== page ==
Thursday, March 24, 2011

Reflections from a mentor

In one of my regular e mail discussions with one of my greatest mentors he gave me a wonderful insight about how people can be abused in the modern world of management. I have his permission to reproduce his comments on my Simplicity Blog and for me it is an absolute honour. I have learned a lot from this man – his opinions are ALWAYS worth listening to.

Here goes – By the way I’ve changed names and initials to protect identities:

“I've just had a very sad conversation with Jane. She, just like you and I were in those far off days before regime change, is absolutely passionate about this place and getting it right for the patient.

It looks very much as if she is being side-lined and seconded to some non-post.

Ever since JC left and successor appointed, this organisation has been slipping backwards to the behaviour and ethics that prevailed in the short fat bloke's reign that you and I remember so well - nothing so overt or aggressive just insidious undermining dishonesty/uncertainty/lack of trust. Jane is not the first that it has happened to and no doubt won't be the last.

It got me thinking about how much we take our cues from our leaders and the impact, either direct or by implication they have on our work no matter how diligent we are.

Jane was postulating about what she actually achieved and might it be better, or at least no worse, should she not be around. But like any leader I tried to reassure her that she sets the tone; its intangible, its unwritten, unquantifiable. An organisation reflects its leader's behaviour, standards, pace and direction.

JC, for all his faults, brought a different and more agreeable feel to this organisation after the short fat bloke was ousted. I don't really have to tell you that. Just wanted a rant at the injustice of it but again, as I've told Shelly, you and I both ended up in a far better place.”

Thank you Mr Mentor!


Unknown said...

Irrelevant leaders = messy organizations.

Trevor Gay said...

Put simply and wonderfully Felix - thank you so much Amigo :-)

Mark JF said...

While it's generally true that an organisation reflects its leader's behaviour, sometimes changes have to come from the bottom. It might be democracy in a dictatorship through to the culture of a small organisation, if there are enough good people willing to stand up for what they believe in, they can influence or make change happen.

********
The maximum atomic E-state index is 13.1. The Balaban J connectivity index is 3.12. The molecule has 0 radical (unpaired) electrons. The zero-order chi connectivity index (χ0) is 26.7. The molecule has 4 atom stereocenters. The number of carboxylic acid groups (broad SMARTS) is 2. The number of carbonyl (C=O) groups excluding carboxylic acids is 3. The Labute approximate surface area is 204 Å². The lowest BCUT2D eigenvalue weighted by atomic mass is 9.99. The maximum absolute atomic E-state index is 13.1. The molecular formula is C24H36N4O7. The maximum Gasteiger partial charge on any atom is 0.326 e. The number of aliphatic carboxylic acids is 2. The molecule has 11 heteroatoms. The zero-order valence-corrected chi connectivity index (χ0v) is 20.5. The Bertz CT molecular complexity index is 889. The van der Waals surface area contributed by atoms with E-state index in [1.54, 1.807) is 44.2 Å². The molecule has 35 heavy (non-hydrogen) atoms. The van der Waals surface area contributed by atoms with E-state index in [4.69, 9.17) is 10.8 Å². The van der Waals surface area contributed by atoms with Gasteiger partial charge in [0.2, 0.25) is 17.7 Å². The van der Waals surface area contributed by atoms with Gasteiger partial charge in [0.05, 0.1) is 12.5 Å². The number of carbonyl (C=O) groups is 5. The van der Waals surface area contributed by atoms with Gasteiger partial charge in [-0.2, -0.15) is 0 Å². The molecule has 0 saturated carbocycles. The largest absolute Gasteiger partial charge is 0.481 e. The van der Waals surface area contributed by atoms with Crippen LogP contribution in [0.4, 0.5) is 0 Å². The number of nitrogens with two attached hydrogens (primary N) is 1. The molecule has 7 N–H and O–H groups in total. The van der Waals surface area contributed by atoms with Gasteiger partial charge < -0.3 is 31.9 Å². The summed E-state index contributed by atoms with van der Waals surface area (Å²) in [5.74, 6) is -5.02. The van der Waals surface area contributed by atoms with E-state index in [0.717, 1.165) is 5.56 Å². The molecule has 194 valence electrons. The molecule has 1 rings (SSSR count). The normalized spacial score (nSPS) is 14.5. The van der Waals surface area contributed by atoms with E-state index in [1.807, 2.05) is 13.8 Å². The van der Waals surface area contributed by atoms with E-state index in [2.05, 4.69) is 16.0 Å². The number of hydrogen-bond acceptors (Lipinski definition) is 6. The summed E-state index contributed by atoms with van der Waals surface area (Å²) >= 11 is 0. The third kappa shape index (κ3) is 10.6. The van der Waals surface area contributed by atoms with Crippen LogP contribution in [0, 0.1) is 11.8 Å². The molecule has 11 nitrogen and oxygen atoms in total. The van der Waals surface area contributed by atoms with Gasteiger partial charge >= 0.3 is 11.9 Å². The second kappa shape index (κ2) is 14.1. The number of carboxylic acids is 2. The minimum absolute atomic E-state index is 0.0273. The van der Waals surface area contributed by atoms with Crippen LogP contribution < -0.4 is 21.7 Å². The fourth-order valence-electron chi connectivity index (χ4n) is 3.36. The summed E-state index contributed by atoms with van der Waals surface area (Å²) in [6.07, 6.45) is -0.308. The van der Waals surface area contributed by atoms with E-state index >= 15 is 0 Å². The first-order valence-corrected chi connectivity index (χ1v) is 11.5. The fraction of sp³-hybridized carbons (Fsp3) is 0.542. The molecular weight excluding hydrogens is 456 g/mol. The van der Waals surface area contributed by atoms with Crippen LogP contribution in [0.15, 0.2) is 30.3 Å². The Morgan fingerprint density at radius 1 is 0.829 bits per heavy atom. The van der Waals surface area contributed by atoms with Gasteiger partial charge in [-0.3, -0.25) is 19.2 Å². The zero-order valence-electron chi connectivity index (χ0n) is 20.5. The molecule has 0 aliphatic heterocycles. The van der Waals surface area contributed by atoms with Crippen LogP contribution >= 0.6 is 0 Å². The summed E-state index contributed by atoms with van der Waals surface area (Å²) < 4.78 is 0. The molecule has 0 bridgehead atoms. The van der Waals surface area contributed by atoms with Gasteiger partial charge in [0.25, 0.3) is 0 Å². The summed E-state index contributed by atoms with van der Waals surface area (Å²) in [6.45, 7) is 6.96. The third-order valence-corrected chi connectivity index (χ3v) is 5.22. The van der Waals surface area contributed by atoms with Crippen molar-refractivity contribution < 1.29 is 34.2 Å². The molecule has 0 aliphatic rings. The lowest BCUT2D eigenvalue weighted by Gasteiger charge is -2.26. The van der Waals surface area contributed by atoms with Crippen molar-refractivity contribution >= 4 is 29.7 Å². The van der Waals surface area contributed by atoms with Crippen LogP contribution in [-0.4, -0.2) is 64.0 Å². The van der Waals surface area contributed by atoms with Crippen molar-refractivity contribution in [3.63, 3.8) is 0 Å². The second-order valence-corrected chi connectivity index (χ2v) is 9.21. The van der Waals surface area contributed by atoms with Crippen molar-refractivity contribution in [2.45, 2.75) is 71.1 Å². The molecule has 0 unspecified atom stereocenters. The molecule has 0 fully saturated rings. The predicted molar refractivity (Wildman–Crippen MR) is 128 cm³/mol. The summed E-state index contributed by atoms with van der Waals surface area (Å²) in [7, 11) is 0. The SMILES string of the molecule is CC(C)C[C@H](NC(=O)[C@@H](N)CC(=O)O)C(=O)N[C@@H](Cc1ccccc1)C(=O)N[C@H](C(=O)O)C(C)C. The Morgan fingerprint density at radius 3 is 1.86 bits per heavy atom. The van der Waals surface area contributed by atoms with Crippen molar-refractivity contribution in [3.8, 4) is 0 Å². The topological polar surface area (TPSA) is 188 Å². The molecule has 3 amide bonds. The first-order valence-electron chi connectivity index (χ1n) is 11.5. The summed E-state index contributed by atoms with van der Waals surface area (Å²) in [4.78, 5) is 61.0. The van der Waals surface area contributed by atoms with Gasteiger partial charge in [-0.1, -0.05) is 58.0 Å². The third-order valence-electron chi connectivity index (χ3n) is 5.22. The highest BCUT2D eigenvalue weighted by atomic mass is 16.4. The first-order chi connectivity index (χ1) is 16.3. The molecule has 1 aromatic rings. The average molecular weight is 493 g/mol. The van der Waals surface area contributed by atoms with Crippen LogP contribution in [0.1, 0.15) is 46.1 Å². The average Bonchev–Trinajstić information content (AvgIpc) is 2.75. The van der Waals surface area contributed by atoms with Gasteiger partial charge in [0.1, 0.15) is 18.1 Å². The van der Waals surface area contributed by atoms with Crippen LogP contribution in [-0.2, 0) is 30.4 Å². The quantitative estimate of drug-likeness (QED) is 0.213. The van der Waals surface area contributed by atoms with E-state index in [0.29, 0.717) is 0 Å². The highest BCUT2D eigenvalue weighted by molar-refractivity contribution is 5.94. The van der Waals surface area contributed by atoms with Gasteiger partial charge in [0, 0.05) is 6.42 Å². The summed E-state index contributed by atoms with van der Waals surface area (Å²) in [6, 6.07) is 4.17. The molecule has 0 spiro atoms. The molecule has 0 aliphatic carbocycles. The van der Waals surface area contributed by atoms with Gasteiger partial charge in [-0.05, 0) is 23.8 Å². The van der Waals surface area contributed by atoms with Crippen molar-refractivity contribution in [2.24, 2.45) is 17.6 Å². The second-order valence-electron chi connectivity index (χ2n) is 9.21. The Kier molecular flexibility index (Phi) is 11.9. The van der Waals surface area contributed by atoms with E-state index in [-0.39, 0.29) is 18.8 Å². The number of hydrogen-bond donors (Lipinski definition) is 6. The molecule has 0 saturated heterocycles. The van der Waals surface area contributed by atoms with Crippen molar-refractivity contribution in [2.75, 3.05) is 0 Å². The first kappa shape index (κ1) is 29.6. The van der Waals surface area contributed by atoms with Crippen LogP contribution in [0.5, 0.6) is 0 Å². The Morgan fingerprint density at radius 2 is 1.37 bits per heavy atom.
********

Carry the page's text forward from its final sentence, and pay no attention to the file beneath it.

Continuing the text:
My advice to your friend would be: whatever happens and whatever other people do, you must do the right thing. Don't compromise your standards just because other people do. Show your team and your peers that you still do the right thing, the right way. Show dignity and integrity always - it might seem hard but it will eventually win out.

Trevor Gay said...

Thanks Mark

PEOPLE ‘below’ (how I hate that word) the leader always win over bad leaders.

It sometimes takes a long time.

The ‘regime change’ my colleague talks of is a great example. It was a few years ago when he and I were colleagues We all eventually got fed up with unfairness and much worse things including bullying, nepotism and downright nastiness at work. Eventually that leader fell on his own sword and no one was sorry to see him go.

I recall also at that time I had a boss who kept a piece of paper in his desk drawer and on it was handwritten one word ….. 'TIME' .... so simple and so true.

Another great Guru of mine Professor George Giarchi always told me 'This too will pass'

The key as you say is never to get dragged into the nasty, unethical behaviour and to keep our professionalism, dignity and respect.

J.KANNAN said...


With "Irresponsible & mediocre Managers" the end result will certainly be "erratic and elusive".......undoubtedly. That's why the management should consist of people with fine Leadership qualities to commensurate with the famous quote by Management Guru Peter F Drucker...............

“Management is doing things right.
Leadership is doing right things”


Ken said...

Very well said Mark - thats exactly what I have been telling her!

Another interesting point arising from Mark's comments: whilst its true that good people have to stand up for what they believe in to effect change from bottom up, the situation has to plumb the depths of discontent/dissent/disrepute before rebellion takes place.That level has not been reached yet in this organisation but we are on the slippery slope & those who have experienced it in the past can recognise it.It did in the short fat bloke's reign & how many person's lives & careers were blighted before the silent majority had experienced enough? I guess it's similar to what is happening in the Middle East now.

Rocky said...

i think the thing that makes a mentor so important is that they have been there and done that. the mentors I have been fortunate enough to be around have had a lot of success, but their fair share of failure as well. I have always appreciated the honesty that my mentors have had about their failures and the humility they have had with their success.

Trevor Gay said...

Hi Rocky - Ken certianly ticks all the boxes you suggest - hope you are keeping well sir!